Friend Tree with Wildlife Friends Sticker Mosaic
At the time I was designing this kit, my kids were really enjoying these sticker mosaics where you get a sheet of foam square stickers and you color with them on a surface. I wanted to make a mosaic about Friend Tree where each child in the class could contribute to the mosaic, and then you would put all the mini-mosaics together to make one big picture. So you can see the prototype here, which I drew. Looking at it four years later, I still think it is very nifty! I tried to put at least one main character in each square and a variety of colors. For this prototype, I printed the images 8×11. Then glued them to cardboard, then put clear contact paper on the cardboard to make it stronger. Also, this allowed you to take off the squares if you wanted to do the mosaic again.
I tested the mosaic with my son Russell who was four years old and he loved it.
I figured the kids would want some birds to live in their Friend Tree, so why not have them decorate a friend? A common Montessori activity involves practicing with buttons, so I made this button bird. It is sewn from upholstery samples and felt scraps, with a ribbon to hang it up on the Friend Tree.
Match the Friends Game
For this game, I sewed a bag that opened up and became a grid. Inside the bag were plastic toys. The object of the game was to “match” the friends. However, matching could be interpreted more than one way. Do they need to be the same shape? The same color? It was up to the child to choose – and then explain their rationale to their classmates.
This was another activity I saw at Locust Grove Nature Center. You can buy watercolor paper pre-cut in the shape of leaves or butterflies. For this activity, we took eye droppers and watered down paint. Then the kids dripped the paint on to the watercolor leaves to make a blurry decoration. They could then hang it from the tree branches.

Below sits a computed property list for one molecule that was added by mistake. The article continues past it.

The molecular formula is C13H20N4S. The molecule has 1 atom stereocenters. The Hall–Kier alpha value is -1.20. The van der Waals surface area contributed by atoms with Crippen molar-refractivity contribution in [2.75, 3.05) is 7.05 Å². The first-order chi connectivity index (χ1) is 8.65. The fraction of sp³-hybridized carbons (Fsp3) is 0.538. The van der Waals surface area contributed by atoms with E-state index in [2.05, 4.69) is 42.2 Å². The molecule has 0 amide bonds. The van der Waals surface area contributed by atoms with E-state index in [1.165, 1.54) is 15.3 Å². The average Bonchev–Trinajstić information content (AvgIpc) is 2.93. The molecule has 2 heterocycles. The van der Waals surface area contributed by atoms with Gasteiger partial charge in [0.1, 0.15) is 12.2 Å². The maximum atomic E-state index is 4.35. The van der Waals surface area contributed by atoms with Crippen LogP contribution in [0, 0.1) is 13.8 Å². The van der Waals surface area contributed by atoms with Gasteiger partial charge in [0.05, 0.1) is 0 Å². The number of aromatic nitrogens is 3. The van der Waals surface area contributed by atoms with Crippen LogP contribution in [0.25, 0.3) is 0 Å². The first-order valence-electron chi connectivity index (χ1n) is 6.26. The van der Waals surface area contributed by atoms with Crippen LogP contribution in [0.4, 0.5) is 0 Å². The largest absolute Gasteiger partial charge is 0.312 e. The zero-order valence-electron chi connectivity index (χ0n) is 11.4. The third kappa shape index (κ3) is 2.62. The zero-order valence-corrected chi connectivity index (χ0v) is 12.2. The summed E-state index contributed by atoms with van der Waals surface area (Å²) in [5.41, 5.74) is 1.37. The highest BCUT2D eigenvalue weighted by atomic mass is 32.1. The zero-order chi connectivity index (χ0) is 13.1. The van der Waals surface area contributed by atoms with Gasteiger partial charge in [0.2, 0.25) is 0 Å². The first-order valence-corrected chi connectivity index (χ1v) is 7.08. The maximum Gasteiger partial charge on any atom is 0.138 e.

At some point, after spending all that time with Friend Tree, it would be fun to give it a face or maybe 20 faces. The kids could take clay and make faces on the tree for one of their activities. This tree was at Locust Grove.
This was a series of pipes in various lengths that you would hang from the tree branches, and allow the kids to hit them with spoons to make fun sounds.
Other Items for the Make a Friend Kit
There were other parts to the kit but I don’t have photos of them handy. They were:
Listening Ears – These were animal ears on elastic headbands. The idea was that the teacher would sit with the kids around the tree and they would listen to what sounds Friend Tree hears when they are not around.
Matching Pockets – This was a shoe organizer, the kind with lots of pockets that you could hang on the back of a door. The teacher would pre-label the pockets with things that the kids were likely to find around the tree, then hang it from the branch of the tree. The kids would gather them and put them in the pockets. These could be natural things like rocks & pine cones, or the teacher could spread out plastic caps in various colors & have the kids sort the caps by color.
Tree Banner – For this activity, the teacher would receive a large banner of a tree. The students would take rubber stamps of leaves and stamp on a leaf for each student in their class. They could then use a marker to write their name on each leaf.
What Happened to the Make a Friend Kit?
When we did the analysis of the costs to produce it and the amount teachers said they would pay, it was not a financially viable idea. Also, it is challenging to connect with teachers in a big way because school boards tend to decide what materials they will use. So it never progressed beyond the prototype stage.
But I am still proud of what I designed – and I thought you would enjoy reading about it. It was one of my first experiences in product design for a non-virtual product (given that my job is in the digital world). It was formative in my Trashmagination thinking.